UK National ID Card Pilot Scheme

The Home Secretary David Blunkett plans ID cards to be tested in 'a small market town' later this year.

According to the tender document for "pilot trial biometric enrolment" recorded in the TED supplement to the Official Journal of the European Union the trials aims are to

  • Test the capture of biometrics for use as a one to many identity verification through a simulation of the passport process;

  • Include exception cases, e.g. people who may have difficulties in enrolment;

  • Measure the process time and hence estimate costs;

  • Assess customer perceptions and reactions;

  • Assess practical aspects of incorporation of biometrics into a biometric database and the required secure links to the database;

  • Trial the use of biometrics to prevent duplicate identities;

  • Qualitative testing using a pre-populated database of anonymous biometrics;

  • Fingerprint and iris biometrics are to be tested for one to many identification. Facial recognition to be tested for one to one verification;

  • Report on findings of above along with issues and risks, and outline implementation plan.

The Guardian says,

"The Home Office confirmed last night that a six-month trial, testing the use of new generation fingerprint and eye-scanning technology, would be completed by April to "assess customer perceptions and reactions" and estimate costs. It is believed that the trial will be carried out in an as yet unnamed small market town with a population of about 10,000.

The Home Office insisted the trial was a test for the new "credit card"-style passport which is to be introduced by 2006, but it is thought that ministers have been advised they cannot openly test the national identity card without legislation.

The Queen's speech in November is expected to include a bill to introduce an ID card scheme, but the pilot is likely to be completed before the legislation reaches the statute book. A trial for the new generation of passports does not need legislative approval, even though the technology to be tested is identical."

"The decision to press ahead with a British trial of the ID technology comes despite the widespread assumption after Tony Blair's last press conference that it was unlikely to be introduced until after the next general election.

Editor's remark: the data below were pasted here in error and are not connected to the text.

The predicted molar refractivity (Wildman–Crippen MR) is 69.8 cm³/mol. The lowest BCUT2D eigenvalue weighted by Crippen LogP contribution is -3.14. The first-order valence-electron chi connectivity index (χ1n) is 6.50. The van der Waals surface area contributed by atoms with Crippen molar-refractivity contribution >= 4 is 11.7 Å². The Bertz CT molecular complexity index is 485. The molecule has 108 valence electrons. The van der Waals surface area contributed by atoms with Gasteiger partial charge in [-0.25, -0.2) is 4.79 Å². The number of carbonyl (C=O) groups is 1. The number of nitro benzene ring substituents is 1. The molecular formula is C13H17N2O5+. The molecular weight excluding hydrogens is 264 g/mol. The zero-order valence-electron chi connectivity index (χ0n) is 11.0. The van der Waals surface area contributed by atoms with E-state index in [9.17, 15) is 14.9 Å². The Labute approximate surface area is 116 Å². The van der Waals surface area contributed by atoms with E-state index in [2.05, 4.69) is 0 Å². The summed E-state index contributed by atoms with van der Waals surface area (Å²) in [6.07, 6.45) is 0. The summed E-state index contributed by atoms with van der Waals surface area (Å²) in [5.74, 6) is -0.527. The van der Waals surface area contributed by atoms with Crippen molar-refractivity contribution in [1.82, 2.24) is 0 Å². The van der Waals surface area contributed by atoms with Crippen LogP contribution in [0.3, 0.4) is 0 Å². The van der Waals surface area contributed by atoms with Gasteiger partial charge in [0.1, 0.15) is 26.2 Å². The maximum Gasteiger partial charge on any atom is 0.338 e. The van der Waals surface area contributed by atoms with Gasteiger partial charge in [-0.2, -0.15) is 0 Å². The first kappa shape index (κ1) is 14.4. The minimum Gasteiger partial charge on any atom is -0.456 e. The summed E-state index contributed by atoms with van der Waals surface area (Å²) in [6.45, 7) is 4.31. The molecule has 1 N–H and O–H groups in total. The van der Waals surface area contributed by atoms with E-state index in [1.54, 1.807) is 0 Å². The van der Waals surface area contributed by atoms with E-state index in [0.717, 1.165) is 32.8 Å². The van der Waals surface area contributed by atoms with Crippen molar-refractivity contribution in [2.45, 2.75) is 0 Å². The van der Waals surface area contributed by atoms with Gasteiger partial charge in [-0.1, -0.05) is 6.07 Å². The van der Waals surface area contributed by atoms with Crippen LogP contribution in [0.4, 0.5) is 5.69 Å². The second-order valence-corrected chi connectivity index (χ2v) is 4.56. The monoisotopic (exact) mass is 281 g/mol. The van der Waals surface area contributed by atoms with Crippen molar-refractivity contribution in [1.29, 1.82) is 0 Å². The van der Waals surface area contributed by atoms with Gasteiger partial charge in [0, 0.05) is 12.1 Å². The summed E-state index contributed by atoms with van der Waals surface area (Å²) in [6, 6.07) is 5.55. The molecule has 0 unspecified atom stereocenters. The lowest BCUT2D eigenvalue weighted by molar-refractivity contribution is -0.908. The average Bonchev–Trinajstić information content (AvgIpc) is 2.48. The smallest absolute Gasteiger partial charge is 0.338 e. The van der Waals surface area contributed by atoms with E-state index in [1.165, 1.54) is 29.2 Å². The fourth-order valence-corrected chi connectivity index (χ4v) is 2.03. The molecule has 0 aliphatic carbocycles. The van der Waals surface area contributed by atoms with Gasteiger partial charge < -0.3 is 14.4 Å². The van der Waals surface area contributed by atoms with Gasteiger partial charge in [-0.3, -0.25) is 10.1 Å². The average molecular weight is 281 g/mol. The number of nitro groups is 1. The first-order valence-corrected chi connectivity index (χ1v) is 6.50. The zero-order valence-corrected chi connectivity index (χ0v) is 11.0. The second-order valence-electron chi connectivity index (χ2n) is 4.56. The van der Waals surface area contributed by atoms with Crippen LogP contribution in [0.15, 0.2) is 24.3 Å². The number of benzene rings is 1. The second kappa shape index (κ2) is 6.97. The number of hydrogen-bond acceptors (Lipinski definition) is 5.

He said "in principle there is a case for Britain to move towards a system of ID cards", but there were "huge logistical and cost issues that need to be resolved". His coolness contrasted sharply with the enthusiasm of Mr Blunkett."

While there are undoubtedly advantages in the introduction of a National ID card scheme for the smooth running and efficiency of governmental services and for our collective security, there are serious implications for individual liberties.

A couple of civil rights links which focus on ID cards are Privacy International - UK National ID Cards, No2id.com, STAND and of course Liberty. This collection of links about ID cards has some good jumping off points too.

Posted by Paul at August 27, 2003 03:28 AM |
Visitor Feedback

We have passports which cost a fortune already. If you introduce a national id card this should also double as a passport. This would reduce the cost to the British public by doing away with the requirement to have a passport in order to travel.

Further, the card should not be available to illegal immigrants and financial migrants who are already issued with an arc card bearing their fingerprint details, names and registration details.

It should be made harder for these free loaders to make their way across the free countries of Europe, where they could reasonably seek asylum, just to come here to live off our grossly unfair benefits system. My wife is 45% disabled and cannot get a penny, despite our national insurance payments. The so called asylum seekers get every thing they want having never paid a penny. Also my neighbour gets around 1000 every four weeks in benefits, he claims to have a medical condition that prevants him doing any form of work, but has just renovated his house and garden at our expense. He had a little help from friends, but if he can carry a sack of gravel he can work in the community. He dives an XR3i, where is the justice in this country

Further more, why do immigration officers have to offer asylum to individuals who do not request it?

Britains benefits and working rules need to brought into line with France before you contemplate a national card system which can bring no benefit to the hard working British people.

Posted by: Mike Macmillan at September 21, 2003 08:26 PM